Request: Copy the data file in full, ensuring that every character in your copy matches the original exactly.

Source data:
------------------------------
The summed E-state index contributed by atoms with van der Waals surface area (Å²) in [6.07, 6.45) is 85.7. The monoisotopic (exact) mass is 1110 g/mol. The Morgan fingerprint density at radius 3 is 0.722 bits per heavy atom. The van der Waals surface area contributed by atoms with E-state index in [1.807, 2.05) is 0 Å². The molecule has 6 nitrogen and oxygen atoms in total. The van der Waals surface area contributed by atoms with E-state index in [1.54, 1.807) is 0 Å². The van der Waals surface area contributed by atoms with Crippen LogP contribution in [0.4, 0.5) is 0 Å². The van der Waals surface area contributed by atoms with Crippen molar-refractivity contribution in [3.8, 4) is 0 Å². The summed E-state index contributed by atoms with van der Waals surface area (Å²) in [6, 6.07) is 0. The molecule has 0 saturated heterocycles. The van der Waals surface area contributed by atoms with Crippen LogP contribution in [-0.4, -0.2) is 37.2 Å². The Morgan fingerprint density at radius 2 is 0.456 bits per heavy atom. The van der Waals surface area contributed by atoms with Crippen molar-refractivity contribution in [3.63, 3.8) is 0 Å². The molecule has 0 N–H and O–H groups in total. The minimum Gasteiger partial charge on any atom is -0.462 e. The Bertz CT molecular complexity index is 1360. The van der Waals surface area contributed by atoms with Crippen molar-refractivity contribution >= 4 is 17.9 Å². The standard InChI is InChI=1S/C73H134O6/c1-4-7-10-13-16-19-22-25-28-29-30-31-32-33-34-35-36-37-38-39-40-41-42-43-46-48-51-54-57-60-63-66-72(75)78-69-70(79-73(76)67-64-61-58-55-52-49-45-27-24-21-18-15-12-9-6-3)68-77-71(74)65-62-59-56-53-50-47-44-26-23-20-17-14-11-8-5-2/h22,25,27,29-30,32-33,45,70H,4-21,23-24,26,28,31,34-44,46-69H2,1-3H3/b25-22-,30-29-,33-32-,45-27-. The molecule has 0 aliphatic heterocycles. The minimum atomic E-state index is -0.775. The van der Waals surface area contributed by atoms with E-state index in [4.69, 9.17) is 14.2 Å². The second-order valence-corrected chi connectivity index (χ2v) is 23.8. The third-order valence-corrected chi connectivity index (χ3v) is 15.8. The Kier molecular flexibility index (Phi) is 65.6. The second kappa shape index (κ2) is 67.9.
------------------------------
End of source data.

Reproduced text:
The summed E-state index contributed by atoms with van der Waals surface area (Å²) in [6.07, 6.45) is 85.7. The monoisotopic (exact) mass is 1110 g/mol. The Morgan fingerprint density at radius 3 is 0.722 bits per heavy atom. The van der Waals surface area contributed by atoms with E-state index in [1.807, 2.05) is 0 Å². The molecule has 6 nitrogen and oxygen atoms in total. The van der Waals surface area contributed by atoms with E-state index in [1.54, 1.807) is 0 Å². The van der Waals surface area contributed by atoms with Crippen LogP contribution in [0.4, 0.5) is 0 Å². The van der Waals surface area contributed by atoms with Crippen molar-refractivity contribution in [3.8, 4) is 0 Å². The summed E-state index contributed by atoms with van der Waals surface area (Å²) in [6, 6.07) is 0. The molecule has 0 saturated heterocycles. The van der Waals surface area contributed by atoms with Crippen LogP contribution in [-0.4, -0.2) is 37.2 Å². The Morgan fingerprint density at radius 2 is 0.456 bits per heavy atom. The van der Waals surface area contributed by atoms with Crippen molar-refractivity contribution in [3.63, 3.8) is 0 Å². The molecule has 0 N–H and O–H groups in total. The minimum Gasteiger partial charge on any atom is -0.462 e. The Bertz CT molecular complexity index is 1360. The van der Waals surface area contributed by atoms with Crippen molar-refractivity contribution >= 4 is 17.9 Å². The standard InChI is InChI=1S/C73H134O6/c1-4-7-10-13-16-19-22-25-28-29-30-31-32-33-34-35-36-37-38-39-40-41-42-43-46-48-51-54-57-60-63-66-72(75)78-69-70(79-73(76)67-64-61-58-55-52-49-45-27-24-21-18-15-12-9-6-3)68-77-71(74)65-62-59-56-53-50-47-44-26-23-20-17-14-11-8-5-2/h22,25,27,29-30,32-33,45,70H,4-21,23-24,26,28,31,34-44,46-69H2,1-3H3/b25-22-,30-29-,33-32-,45-27-. The molecule has 0 aliphatic heterocycles. The minimum atomic E-state index is -0.775. The van der Waals surface area contributed by atoms with E-state index in [4.69, 9.17) is 14.2 Å². The second-order valence-corrected chi connectivity index (χ2v) is 23.8. The third-order valence-corrected chi connectivity index (χ3v) is 15.8. The Kier molecular flexibility index (Phi) is 65.6. The second kappa shape index (κ2) is 67.9.